Great Running Track: David Byrne, former frontman for Talking Heads, is one of my all-time favorite musicians. And now he’s teamed up with one of my new faves, Annie Clark, who performs as St. Vincent. The two have collaborated on a soon-to-be-released album entitled Love This Giant. There’s a free track called Who available at If you don’t know these artists, you’re might be in for a surprise. The sound is unique with heavy brass influence and it’s on my playlist. One more thing: don’t be alarmed by the pair’s promotional pictures. For reasons known only to them, their faces have been digitally distorted but in reality they look like normal musicians!

Remember The Olympics?

Like a lot of people, I spent a great deal of time watching the Olympics last month. I was happy for the Brits – happy because they did such a good job of being hosts in their own formal, gentle way, happy that so many of their athletes found success. I wasn’t as happy about the opening and closing ceremonies. It seemed like a mishmash, what happens when you have a huge budget and years to plan. I understand that the organizers were portraying British history and culture. But dragging out former music stars like The Spice Girls, Ray Davies and Cliff Richards just seemed sad. I put Paul McCartney in the same category. As you might expect, Paul was the headliner in the opening ceremonies and while he’s still capable – and not a grey hair on his head! – I found his Hey Jude singalong to be just …. sad. The lyrics have nothing whatsoever to do with athletic achievement or even national pride. (It was originally written for John Lennon’s son Julian on the occasion of his parent’s divorce) Surely the organizers could have made a case for presenting new music at the ceremonies. While there was a slight nod to newer bands, the lineup was heavily weighted to musical acts from 30 and 40 years ago. The ceremonies wound up feeling a bit dowdy and maybe that’s kind of British too.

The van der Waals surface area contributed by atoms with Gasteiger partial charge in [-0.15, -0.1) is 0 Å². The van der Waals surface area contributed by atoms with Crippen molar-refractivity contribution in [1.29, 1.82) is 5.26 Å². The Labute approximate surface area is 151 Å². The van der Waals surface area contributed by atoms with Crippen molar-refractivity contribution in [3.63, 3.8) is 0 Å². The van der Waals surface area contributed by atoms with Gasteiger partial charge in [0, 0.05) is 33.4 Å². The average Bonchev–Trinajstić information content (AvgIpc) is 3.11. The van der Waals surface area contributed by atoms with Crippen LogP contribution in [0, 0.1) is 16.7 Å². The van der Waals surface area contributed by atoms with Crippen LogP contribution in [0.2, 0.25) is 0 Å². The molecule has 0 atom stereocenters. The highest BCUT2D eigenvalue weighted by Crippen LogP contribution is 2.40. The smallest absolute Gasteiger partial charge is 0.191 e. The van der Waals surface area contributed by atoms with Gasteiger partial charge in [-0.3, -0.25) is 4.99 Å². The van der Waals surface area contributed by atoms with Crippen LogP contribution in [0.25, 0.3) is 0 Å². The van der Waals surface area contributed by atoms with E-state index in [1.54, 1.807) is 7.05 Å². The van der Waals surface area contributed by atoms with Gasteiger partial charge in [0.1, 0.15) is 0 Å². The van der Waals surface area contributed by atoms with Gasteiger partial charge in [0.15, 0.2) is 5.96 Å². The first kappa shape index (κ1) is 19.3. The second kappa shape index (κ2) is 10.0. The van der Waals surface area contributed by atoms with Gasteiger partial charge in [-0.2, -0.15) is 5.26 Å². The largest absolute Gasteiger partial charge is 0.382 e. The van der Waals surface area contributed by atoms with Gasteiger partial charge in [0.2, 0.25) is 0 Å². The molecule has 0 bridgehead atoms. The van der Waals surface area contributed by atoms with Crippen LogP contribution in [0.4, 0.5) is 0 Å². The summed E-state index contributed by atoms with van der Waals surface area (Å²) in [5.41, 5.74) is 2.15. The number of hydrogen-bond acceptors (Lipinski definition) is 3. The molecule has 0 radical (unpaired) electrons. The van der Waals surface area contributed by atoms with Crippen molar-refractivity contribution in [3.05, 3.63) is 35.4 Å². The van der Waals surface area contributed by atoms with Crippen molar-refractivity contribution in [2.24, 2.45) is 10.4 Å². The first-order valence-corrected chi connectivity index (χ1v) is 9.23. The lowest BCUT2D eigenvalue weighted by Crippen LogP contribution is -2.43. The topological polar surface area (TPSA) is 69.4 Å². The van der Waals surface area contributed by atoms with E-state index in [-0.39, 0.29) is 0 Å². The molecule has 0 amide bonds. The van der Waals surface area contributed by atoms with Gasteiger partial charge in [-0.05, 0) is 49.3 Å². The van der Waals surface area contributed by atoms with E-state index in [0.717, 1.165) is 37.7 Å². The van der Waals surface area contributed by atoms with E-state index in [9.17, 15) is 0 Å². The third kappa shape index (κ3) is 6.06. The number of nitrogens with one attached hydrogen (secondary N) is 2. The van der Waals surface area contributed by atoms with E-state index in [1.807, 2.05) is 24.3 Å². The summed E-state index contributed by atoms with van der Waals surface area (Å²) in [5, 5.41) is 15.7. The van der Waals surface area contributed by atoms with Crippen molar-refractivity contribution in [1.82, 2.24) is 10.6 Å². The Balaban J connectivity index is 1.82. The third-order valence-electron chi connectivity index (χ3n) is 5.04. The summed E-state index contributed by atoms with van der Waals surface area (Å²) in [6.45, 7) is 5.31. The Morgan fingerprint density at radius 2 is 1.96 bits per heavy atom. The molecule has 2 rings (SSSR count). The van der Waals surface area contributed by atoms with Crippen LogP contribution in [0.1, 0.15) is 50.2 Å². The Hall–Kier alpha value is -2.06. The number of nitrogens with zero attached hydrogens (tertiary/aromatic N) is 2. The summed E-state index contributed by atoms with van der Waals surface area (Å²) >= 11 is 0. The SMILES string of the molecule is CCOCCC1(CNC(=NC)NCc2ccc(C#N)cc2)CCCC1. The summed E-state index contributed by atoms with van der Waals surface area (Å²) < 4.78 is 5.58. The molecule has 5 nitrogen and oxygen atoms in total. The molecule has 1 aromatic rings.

Thinking of the Olympics, it’s amazing how quickly the magic evaporates in the wake of the Games. (Imagine the hangover and the letdown in London!) Soon enough, we realize that these made-for-TV heroes are just people, and not always great people. That thought crossed my mind when I saw images of American swimmer Ryan Lochtie celebrating his birthday in Las Vegas immediately after the games. Spraying a bevy of beauties with champagne, sporting his dental ‘grill’ and wearing his gold medals at a craps table. I don’t know if he’s a great guy or not. I do know that the purity represented by his Olympic achievement is long, long gone. In the end, true heroes are the everyday people you meet who show courage and character.

Great Running Track: I hate to wave the Baby Boomer flag but I still miss John Lennon. When I watched McCartney at the opening ceremonies, I wondered if John Lennon would have done the same. Of course, I don’t know but I like to think he would have disdained the big show. To me, John was the radical Beatle and Paul was the entertainer but that was a long time ago. I listened to a great Lennon track as I ran this morning. Starting Over was the first single from his 1980 album Double Fantasy. While the album’s appeal was diluted by the Yoko Ono tracks, Lennon himself was in fine form. It’s still a shame he was cut down only a month or so after the album’s release. Thirty years later, Starting Over is still a great tune, fresh, intimately personal and heavily textured – vintage Lennon.